Today N starts Grade 3. The butterflies were moving fast and furious last night in her belly, and again this morning. I remember that feeling still. I remember Grade 3, too, and how it was one of my favourite years. I had a teacher named Miss Way, who looked a bit like Snow White in modern dress. She taught us about pioneers and how to make candles, and only the formidable Harold Martindale and I still stood at the end of spellings bees, facing off, my heart racing as letters scrambled themselves into order in my brain.
I think this was the year I discovered the Little House books by Laura Ingalls Wilder. I can still see them lined up on the library shelf, looking fat and important in their crinkly see-through wraps. It was so exciting to read one book and to know there were all those others still waiting to be devoured.
Little House in the Big Woods came first, and tells the story of Laura’s 1870s childhood in Wisconsin, where she lived “in a little gray house made of logs. The great, dark trees of the Big Woods stood all around the house, and beyond them were other trees, and beyond them were more trees. As far as a man could go to the north in a day, or a week, or a whole month, there was nothing but woods. There were no houses. There were no roads. There were no people. There were only trees, and the wild animals who had their homes among them.”
These famous books have endured since the 1930s, when Ingalls Wilder finally set pen to paper to tell the story of her life. She was in her sixties by then, and had already been a teacher, a dressmaker, a farmer, and a columnist for The Ruralist. Her column, “As a Farm Woman Thinks,” had a small but loyal audience, and though her daughter Rose Wilder Lane, by then a successful freelance writer herself, encouraged Ingalls Wilder to expand her repertoire, she seemed content dabbling this way for many years. It was only when the stock market crashed and the family’s savings were lost that Ingalls Wilder embarked on a more ambitious writing career.
Which is amazing and impressive to me. I can’t imagine turning yet more toward writing, of all things, if I suddenly found myself destitute. But I love the idea that people’s lives have chapters; that we don’t know what lies ahead for us, even though we are the very ones who take ourselves there. And of course I love the idea of “success” at a late age. I put the word in quotes because I’m still not quite sure how to define it, at least for myself. But certainly publication in forty languages over a period of eighty years would be one way….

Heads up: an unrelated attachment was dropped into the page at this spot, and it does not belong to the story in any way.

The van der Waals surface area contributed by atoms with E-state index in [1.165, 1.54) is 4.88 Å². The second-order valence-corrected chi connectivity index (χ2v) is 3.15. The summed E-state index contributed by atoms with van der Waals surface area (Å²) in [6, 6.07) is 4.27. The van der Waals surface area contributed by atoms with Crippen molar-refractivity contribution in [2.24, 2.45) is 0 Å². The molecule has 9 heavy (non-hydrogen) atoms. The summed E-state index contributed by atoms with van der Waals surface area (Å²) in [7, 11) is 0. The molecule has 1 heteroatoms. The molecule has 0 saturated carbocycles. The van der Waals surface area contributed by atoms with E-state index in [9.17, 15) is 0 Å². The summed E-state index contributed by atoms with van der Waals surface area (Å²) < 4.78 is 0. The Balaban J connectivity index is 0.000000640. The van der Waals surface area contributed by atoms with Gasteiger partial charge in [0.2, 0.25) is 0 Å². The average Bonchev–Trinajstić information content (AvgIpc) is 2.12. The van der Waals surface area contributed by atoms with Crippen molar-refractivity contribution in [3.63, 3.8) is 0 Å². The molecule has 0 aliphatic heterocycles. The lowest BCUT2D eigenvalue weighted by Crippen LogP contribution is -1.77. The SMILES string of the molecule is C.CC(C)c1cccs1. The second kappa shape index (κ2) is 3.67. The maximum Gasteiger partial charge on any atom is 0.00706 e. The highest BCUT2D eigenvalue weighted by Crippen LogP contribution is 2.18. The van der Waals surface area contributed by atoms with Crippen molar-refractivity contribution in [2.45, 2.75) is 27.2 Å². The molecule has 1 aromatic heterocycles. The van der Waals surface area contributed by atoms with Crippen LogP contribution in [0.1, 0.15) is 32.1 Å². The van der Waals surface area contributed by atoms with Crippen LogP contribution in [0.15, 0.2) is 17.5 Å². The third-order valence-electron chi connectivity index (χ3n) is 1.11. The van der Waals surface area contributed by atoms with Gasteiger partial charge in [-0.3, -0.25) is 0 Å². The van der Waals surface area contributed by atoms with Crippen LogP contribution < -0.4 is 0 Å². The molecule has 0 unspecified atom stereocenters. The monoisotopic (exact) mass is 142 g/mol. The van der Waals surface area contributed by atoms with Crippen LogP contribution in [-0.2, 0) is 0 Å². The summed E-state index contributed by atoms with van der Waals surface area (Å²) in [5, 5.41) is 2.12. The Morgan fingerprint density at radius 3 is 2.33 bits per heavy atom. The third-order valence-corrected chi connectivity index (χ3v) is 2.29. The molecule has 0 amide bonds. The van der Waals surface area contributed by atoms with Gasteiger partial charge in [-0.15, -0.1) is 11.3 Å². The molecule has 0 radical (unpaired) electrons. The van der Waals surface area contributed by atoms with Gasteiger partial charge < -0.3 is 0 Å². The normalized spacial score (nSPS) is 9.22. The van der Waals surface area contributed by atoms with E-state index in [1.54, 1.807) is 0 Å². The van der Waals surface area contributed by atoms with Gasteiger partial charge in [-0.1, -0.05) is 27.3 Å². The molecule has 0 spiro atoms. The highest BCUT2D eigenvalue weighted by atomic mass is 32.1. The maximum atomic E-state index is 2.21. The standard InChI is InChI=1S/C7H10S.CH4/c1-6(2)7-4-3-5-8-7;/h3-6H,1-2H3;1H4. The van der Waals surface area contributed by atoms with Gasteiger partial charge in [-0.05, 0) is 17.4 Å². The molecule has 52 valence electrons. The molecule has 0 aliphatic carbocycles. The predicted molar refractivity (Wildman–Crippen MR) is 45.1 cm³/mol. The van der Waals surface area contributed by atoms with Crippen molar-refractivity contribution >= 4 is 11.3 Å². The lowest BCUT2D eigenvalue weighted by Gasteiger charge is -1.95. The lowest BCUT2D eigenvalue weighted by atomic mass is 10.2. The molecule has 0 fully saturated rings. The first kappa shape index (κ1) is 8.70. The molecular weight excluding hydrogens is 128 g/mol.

I’ve picked up both Big Woods and Little House on the Prairie, the second book, for N’s shelf, but we have not yet delved in. I’m curious to know what she’ll think of the stories, and also how I’ll find them after all these years — if indeed I’m reading them with her. As I’ve mentioned often on this blog, I can see the day is coming that she’ll want to read alone. But the summer months whizzed by with read-aloud Harry, all three of us engrossed first in The Goblet of Fire, which came with us on our cottage holiday, and then in The Order of the Phoenix, picked up a mere twenty minutes after Goblet was done. Our goal was to finish Phoenix by the time school started, but we haven’t quite made it. There’s only one chapter to go, though, so tonight’s the night. The story is as compelling as ever, so much so that N’s dad cheated, and read ahead without us after N went to bed, zooming to the end because he had to know what happened or sleep might elude him. He loves these stories as much as she does, and in fact the language of Harry Potter has worked its way into our regular vocabulary. The other day at breakfast, when he was feeling a little lackluster, distinctly unmagical, and middle-aged, he commented, “I don’t know what’s happening to me. It’s bad. I’m turning into a muggle.”
We love sharing these books with our daughter, but we also appreciate them from our own adult perspective: the shifting layers of right and wrong, of so-called good and so-called evil, have steadily become the very core of the series. What to make of how the wizarding world treats centaurs and giants and little house elves, essentially slaves who most wizards believe like working for free? As Dumbledore tells Harry towards the end of the book, when the Dark Lord’s power is on the rise, “We wizards have mistreated and abused our fellows for far too long, and we are now reaping the reward.”